Survey shows some bosses are using the pandemic as an excuse to push workers

By Stephanie Ross Et Al

A middle-aged woman in the public sector says she and her colleagues have been underappreciated, overworked and mentally stressed out as they faced pandemic-related challenges and stresses, without any pay increase. An...

How scientists make plant-based foods taste and look more like meat

By Mariana Lamas

In 2019, Burger King Sweden released a plant-based burger, the Rebel Whopper, and the reaction was underwhelming. So, the company challenged its customers to taste the difference. Burger King Sweden created menu item...

IQ tests: are humans getting smarter?

By Roger Staff Et Al

From the algorithms that make our social media accounts function to the sleep-tracking technology in our smartwatches, the world has never seemed so technologically advanced and developed. Which is why it would be easy to...

COVID crisis in India: why its public health strategy failed

By Ankur Mutreja

Most countries have used whats known as the Swiss cheese model in planning their COVID response. In this risk-management model, each preventative measure is represented by a slice of cheese. No slice on its own can stop...

Climate change risk is complex: here is a way to assess it

By Nicholas P. Simpson Et Al

A key feature of climate change is that it doesnt pose one single risk. Rather, it presents multiple, interacting risks that can compound and cascade. Importantly, responses to climate change can also affect risk. In...

UK-India trade deal: why the timing is crucial for both nations

By Sangeeta Khorana

The UK and India have announced a new enhanced deal on trade at a virtual summit. The deal aims to double trade between the two countries by 2030 and declares their joint commitment to start working towards a comprehensive...

Taste alone won't persuade Americans to swap out beef for plant-based burgers

By Anna Mattila

The Research Brief is a short take about interesting academic work. The big idea Consumers are more likely to choose a plant-based meat substitute when the restaurants advertising highlights the social benefits of...

Do people become more religious in times of crisis?

By Danielle Tumminio Hansen

Organized religion has been on the decline for decades in the United States. However, during the COVID-19 pandemic, researchers found that online searches for the word prayer soared to their highest level ever in over 90...

Four ways to make sure your passwords are safe and easy to remember

By Steven Furnell

For more than 15 years, there have been various predictions from tech leaders about the death of passwords. Bill Gates predicted it back in 2004 and Microsoft have predicted it for 2021. There have been numerous similar...

NFTs hit the big league, but not everyone will win from this new sports craze

By Adam Karg Et Al

Some buy sporting memorabilia for love. Others for money. The world record for most money paid for a sports-related item goes to the original Olympic manifesto written in 1892 by International Olympic Committee founder...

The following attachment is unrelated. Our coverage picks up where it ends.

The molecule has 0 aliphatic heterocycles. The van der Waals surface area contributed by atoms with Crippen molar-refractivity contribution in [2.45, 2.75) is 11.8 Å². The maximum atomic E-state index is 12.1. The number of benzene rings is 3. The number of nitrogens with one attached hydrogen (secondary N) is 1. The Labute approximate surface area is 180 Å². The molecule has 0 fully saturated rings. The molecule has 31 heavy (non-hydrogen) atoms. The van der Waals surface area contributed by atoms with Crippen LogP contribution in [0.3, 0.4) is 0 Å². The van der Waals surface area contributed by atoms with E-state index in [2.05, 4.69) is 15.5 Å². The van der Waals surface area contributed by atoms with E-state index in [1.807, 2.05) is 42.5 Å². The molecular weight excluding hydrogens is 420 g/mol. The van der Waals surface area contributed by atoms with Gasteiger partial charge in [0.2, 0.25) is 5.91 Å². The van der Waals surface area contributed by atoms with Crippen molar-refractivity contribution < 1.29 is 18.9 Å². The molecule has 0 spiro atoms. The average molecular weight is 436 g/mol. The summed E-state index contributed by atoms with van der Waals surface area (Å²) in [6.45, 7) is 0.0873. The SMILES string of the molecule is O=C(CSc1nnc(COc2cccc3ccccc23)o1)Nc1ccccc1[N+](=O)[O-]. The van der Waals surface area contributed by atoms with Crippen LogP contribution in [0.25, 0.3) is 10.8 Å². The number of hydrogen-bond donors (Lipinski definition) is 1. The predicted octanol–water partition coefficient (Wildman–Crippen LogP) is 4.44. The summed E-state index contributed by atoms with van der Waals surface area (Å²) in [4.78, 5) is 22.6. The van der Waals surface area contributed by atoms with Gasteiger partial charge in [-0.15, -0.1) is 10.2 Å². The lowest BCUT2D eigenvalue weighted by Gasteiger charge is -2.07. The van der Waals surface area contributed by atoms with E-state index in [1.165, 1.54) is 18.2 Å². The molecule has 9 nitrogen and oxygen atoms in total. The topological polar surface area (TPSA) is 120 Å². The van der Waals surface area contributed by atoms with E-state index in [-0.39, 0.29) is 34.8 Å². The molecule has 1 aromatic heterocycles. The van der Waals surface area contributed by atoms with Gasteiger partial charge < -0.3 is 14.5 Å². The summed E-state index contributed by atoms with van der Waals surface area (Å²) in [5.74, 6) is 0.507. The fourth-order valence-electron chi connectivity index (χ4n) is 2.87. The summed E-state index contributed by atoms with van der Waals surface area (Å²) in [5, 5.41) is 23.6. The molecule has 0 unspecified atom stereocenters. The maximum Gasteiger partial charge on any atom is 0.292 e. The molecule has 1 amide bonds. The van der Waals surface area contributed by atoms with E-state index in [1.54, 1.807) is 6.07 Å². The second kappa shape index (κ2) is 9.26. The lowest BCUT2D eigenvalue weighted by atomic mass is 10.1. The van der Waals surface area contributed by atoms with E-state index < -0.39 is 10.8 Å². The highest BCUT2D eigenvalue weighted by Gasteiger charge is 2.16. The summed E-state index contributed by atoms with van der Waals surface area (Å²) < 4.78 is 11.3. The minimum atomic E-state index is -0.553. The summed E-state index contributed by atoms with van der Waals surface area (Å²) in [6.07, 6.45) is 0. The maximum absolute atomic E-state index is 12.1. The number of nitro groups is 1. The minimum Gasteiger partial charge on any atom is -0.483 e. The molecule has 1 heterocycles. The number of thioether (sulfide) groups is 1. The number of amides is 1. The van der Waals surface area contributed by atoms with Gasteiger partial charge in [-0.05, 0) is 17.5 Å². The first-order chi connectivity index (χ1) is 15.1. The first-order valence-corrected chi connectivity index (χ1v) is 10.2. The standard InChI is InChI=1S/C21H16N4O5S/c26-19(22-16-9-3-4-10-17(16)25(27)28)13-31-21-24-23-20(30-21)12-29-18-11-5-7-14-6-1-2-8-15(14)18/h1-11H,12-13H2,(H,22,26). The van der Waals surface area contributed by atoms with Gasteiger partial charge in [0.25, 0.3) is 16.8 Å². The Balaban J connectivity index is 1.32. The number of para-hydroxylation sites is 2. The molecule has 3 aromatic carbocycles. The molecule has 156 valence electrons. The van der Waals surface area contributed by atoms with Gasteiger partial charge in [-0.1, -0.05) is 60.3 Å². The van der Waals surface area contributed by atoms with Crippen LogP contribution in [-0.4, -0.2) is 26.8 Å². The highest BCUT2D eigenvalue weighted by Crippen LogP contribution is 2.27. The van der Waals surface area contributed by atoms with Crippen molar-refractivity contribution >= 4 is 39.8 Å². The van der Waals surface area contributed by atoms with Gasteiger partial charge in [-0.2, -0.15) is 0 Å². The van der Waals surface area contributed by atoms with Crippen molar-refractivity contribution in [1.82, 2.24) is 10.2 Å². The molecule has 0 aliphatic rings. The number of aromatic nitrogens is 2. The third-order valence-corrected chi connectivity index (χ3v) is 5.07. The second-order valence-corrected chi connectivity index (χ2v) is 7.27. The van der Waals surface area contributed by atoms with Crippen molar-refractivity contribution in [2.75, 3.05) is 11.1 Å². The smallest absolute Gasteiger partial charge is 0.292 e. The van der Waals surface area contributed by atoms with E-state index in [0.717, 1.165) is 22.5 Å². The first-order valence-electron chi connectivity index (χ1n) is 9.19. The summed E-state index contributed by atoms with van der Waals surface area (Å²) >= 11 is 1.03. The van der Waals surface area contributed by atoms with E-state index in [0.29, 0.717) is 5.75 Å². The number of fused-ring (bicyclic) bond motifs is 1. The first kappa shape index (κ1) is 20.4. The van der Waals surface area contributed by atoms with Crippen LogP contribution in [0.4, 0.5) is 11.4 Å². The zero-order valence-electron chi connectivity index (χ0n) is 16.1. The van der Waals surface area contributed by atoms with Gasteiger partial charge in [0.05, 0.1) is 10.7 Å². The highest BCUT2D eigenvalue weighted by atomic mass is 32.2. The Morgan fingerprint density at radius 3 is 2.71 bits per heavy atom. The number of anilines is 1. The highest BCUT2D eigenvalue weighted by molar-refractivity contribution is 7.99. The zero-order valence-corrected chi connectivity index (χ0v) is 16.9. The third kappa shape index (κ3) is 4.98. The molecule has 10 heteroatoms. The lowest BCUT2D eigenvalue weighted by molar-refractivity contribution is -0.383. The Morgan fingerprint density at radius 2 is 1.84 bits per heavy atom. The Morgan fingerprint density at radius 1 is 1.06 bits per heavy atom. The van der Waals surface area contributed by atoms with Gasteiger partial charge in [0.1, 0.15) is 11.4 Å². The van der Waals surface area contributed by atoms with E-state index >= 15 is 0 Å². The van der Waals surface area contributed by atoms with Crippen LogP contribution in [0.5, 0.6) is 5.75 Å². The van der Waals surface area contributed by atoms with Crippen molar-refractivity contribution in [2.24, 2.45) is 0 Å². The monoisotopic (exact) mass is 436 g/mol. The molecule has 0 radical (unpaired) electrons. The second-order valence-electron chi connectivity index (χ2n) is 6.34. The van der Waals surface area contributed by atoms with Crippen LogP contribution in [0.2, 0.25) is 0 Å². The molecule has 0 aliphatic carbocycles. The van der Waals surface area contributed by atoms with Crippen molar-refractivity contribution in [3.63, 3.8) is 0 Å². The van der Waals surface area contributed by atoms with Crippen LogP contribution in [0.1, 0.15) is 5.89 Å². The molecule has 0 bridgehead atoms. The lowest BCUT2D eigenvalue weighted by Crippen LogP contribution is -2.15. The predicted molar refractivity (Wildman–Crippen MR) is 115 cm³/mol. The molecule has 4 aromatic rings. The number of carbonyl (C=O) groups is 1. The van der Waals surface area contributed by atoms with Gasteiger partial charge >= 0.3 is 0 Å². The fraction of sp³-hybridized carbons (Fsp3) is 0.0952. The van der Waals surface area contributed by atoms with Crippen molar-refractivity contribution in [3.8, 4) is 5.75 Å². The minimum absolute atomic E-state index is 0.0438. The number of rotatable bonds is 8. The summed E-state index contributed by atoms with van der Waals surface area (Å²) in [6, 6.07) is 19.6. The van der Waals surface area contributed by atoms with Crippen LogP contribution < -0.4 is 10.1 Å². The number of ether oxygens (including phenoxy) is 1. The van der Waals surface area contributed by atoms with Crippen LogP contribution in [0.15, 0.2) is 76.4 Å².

Male voices dominate the news. Here's how journalists and female experts can turn this around

By Kathryn Shine

Last week, the ABC announced it had achieved a milestone it had been trying to reach for more than two years. For the first time, in the previous month of March, it had equal numbers of women and men appearing in its news...

China does not want war, at least not yet. It's playing the long game

By John Blaxland

Talk of war has become louder in recent days, but the drumbeat has been heard for some time now as Chinas military capabilities have grown. China does not want war, at least not yet. Its playing the long game and its...

New Chia cryptocurrency promises to be greener than Bitcoin, but may drive up hard drive prices

By Mohiuddin Ahmed

It has been a big year for cryptocurrency. Bitcoin is worth six times what it was 12 months ago, and the joke currency Dogecoin has seen a hundredfold increase in price. A boom in non-fungible tokens, or NFTs tradable...

Gut feel or rational analysis? Both may be vital in finding winning ideas for new markets

By Thomas Gillier Et Al

Expansion into new markets is often essential for companies to grow, and there can be a constant quest for ideas with market-creating potential. But what if the very processes designed to help find those breakthrough ideas...

India: election loss in West Bengal may be start of a backlash against Modi's handling of COVID crisis

By Saba Hussain

In what is widely being interpreted as a popular verdict on Narendra Modis handling of the COVID crisis in India, voters in West Bengal have returned the incumbent chief minister, Mamata Banerjee, and her regional...

The world’s data explained: how much we're producing and where it's all stored

By Melvin M. Vopson

Ancient humans stored information in cave paintings, the oldest we know of are over 40,000 years old. As humans evolved, the emergence of languages and the invention of writing led to detailed information being stored in...